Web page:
Schmidt's Birch - Betula schmidtii
Family Betulaceae - Alder, Birch, Hornbeam
Growing to 35m, this birch has dark brown or
black bark and outstanding yellow fall colors.
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Schmidt's Birch
This Schmidt's Birch, from a planting, is 12 years old [1]
Schmidt's birch is a decidous tree growing to 35m (115 feet) native to temperate forests of Japan, North Korea and the far eastern Russian republic of Primorye [2].

Birch is monoecious; separate male and female flowers are borne on the same tree - the male in the form of a catkin, and the female in cone-like clusters that fall from the tree and are blown for long distances by the wind. In the fall, the foliage turns pale yellow. Birch is wind pollinated.

The graceful elegance of the birch allows it to be used as a specimen or for naturalizing, and is best used in large areas. It transplants easily and is most effective when planted in groupings. However, many species are susceptible to the bronze birch borer and cannot be grown successfully in warmer climates, including much of the United States.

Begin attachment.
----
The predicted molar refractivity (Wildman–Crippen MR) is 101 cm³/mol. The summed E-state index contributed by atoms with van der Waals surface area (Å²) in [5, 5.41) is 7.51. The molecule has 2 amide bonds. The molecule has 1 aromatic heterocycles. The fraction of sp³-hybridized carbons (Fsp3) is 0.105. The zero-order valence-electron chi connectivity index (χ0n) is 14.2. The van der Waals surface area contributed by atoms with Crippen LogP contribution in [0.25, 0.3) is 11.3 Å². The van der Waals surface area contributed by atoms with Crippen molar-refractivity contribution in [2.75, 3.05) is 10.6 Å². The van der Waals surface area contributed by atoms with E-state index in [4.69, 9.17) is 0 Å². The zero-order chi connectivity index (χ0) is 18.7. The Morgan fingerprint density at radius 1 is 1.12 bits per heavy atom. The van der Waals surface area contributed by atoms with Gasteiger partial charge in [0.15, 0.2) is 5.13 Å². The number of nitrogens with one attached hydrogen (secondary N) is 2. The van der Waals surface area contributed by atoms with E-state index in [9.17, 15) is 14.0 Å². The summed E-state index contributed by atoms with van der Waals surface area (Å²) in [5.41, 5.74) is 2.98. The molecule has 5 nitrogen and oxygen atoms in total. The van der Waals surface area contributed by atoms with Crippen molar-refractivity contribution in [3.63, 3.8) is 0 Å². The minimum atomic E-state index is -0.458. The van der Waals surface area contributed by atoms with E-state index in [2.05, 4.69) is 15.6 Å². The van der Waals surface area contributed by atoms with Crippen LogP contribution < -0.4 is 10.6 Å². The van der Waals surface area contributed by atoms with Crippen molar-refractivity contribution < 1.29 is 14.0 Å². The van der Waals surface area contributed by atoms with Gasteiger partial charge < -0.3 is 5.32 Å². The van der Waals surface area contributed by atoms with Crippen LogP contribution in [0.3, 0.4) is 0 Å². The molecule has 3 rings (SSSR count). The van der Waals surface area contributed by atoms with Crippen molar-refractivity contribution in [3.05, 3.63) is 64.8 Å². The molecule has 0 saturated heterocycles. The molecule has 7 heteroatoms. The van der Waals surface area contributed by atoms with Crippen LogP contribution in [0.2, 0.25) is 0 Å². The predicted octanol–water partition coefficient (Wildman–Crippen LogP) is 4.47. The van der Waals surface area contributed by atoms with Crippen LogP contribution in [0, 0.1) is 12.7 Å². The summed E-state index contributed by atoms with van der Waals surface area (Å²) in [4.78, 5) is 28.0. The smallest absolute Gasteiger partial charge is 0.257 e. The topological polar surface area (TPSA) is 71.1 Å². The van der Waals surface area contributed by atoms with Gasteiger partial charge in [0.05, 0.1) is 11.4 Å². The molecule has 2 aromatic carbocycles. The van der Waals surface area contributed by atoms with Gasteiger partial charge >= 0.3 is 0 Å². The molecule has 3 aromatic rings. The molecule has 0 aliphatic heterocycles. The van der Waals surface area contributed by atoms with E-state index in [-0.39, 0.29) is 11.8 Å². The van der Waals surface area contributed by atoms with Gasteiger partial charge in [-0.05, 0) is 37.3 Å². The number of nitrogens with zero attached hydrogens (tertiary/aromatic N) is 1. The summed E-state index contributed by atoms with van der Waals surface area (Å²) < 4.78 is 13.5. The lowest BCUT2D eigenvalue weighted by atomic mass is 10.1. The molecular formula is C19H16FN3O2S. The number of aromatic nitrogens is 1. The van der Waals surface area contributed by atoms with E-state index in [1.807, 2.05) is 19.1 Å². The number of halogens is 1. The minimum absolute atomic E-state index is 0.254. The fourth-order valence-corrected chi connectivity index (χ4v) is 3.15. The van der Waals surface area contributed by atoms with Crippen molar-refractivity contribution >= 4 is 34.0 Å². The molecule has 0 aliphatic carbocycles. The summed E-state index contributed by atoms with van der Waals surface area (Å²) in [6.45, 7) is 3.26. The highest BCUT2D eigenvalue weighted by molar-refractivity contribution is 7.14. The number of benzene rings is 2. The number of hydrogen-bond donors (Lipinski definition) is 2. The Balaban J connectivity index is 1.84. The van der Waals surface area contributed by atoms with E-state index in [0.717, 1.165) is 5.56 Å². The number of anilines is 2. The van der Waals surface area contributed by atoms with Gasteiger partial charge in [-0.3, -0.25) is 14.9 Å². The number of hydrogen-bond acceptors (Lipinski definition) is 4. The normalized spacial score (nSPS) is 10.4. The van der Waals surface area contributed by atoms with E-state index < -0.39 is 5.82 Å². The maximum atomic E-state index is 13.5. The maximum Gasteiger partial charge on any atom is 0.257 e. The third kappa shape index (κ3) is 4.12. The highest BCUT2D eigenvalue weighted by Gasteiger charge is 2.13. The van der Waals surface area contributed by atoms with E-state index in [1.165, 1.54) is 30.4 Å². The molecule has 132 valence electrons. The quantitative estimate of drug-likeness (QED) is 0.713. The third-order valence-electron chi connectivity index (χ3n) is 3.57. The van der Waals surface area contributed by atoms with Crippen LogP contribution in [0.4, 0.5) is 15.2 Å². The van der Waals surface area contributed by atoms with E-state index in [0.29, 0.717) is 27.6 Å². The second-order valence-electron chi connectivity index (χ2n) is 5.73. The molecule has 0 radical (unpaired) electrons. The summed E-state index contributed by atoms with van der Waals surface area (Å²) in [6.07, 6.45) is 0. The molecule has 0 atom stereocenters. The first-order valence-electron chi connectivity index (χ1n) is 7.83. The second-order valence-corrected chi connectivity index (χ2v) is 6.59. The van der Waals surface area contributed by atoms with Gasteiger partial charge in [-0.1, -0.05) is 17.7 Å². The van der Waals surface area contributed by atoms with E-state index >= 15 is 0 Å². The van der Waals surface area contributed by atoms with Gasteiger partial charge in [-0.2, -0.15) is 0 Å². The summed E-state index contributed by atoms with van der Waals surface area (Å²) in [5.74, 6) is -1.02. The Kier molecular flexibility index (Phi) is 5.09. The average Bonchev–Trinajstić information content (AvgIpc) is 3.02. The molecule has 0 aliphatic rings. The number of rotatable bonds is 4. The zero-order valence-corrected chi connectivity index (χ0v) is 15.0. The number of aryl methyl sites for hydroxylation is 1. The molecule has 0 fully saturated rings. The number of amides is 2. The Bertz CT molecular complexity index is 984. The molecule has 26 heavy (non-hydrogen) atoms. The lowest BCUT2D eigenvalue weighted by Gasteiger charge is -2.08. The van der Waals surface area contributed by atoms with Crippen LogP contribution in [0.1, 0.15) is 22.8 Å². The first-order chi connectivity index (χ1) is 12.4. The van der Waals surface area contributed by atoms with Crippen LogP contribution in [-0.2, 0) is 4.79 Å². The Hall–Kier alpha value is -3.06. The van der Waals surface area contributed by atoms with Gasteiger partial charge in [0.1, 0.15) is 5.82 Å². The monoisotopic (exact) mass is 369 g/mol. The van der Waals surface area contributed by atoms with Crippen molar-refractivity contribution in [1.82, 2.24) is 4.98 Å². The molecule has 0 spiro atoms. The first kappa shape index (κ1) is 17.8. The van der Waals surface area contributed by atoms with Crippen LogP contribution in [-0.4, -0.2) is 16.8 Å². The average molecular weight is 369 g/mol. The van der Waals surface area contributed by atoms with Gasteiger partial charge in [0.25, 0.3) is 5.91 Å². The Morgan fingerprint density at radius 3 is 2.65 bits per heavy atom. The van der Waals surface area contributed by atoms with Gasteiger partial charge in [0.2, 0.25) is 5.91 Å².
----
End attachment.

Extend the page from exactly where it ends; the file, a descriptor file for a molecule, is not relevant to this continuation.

Schmidt's Birch Foliage and Catkins
Schmidt's Birch Foliage and Catkins  [1]
References
1. Morton Arboretum Schmidt's birch acc. 220-98-3 photos © Bruce Marlin
2. www.efloras.org, Flora of China, "Betula schmidtii"
Tree Encyclopedia / North American Insects & Spiders is dedicated to providing scientific and educational resources for our users through use of large images and macro photographs of flora and fauna.
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Family Betulaceae - Alder, Birch, Hornbeam
The birches have long been popular ornamental trees in North America, chiefly in the northern United States and Canada. Our specimens include river birch, Dahurian birch, paper birch, Arctic birch, Manchurian birch, Manchurian alder, downy birch, Japanese white birch, and 10 other species.
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